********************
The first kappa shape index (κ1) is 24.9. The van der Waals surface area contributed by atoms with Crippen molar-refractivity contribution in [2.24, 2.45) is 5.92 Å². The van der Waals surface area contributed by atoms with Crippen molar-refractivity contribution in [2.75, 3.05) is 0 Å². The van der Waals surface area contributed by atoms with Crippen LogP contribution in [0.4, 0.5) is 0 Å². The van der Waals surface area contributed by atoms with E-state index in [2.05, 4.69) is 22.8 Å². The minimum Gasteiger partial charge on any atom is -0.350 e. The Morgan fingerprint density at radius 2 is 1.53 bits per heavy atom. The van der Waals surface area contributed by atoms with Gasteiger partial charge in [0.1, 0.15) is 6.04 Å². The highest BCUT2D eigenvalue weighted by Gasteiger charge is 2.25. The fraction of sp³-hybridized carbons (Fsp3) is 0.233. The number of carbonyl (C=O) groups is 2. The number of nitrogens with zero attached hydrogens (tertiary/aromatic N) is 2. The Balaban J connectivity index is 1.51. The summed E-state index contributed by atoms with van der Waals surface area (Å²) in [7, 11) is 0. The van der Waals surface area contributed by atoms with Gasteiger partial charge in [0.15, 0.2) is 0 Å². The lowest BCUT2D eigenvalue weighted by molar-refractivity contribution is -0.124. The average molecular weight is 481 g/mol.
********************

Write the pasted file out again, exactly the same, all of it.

The first kappa shape index (κ1) is 24.9. The van der Waals surface area contributed by atoms with Crippen molar-refractivity contribution in [2.24, 2.45) is 5.92 Å². The van der Waals surface area contributed by atoms with Crippen molar-refractivity contribution in [2.75, 3.05) is 0 Å². The van der Waals surface area contributed by atoms with Crippen LogP contribution in [0.4, 0.5) is 0 Å². The van der Waals surface area contributed by atoms with E-state index in [2.05, 4.69) is 22.8 Å². The minimum Gasteiger partial charge on any atom is -0.350 e. The Morgan fingerprint density at radius 2 is 1.53 bits per heavy atom. The van der Waals surface area contributed by atoms with Gasteiger partial charge in [0.1, 0.15) is 6.04 Å². The highest BCUT2D eigenvalue weighted by Gasteiger charge is 2.25. The fraction of sp³-hybridized carbons (Fsp3) is 0.233. The number of carbonyl (C=O) groups is 2. The number of nitrogens with zero attached hydrogens (tertiary/aromatic N) is 2. The Balaban J connectivity index is 1.51. The summed E-state index contributed by atoms with van der Waals surface area (Å²) in [7, 11) is 0. The van der Waals surface area contributed by atoms with Gasteiger partial charge in [0.15, 0.2) is 0 Å². The lowest BCUT2D eigenvalue weighted by molar-refractivity contribution is -0.124. The average molecular weight is 481 g/mol.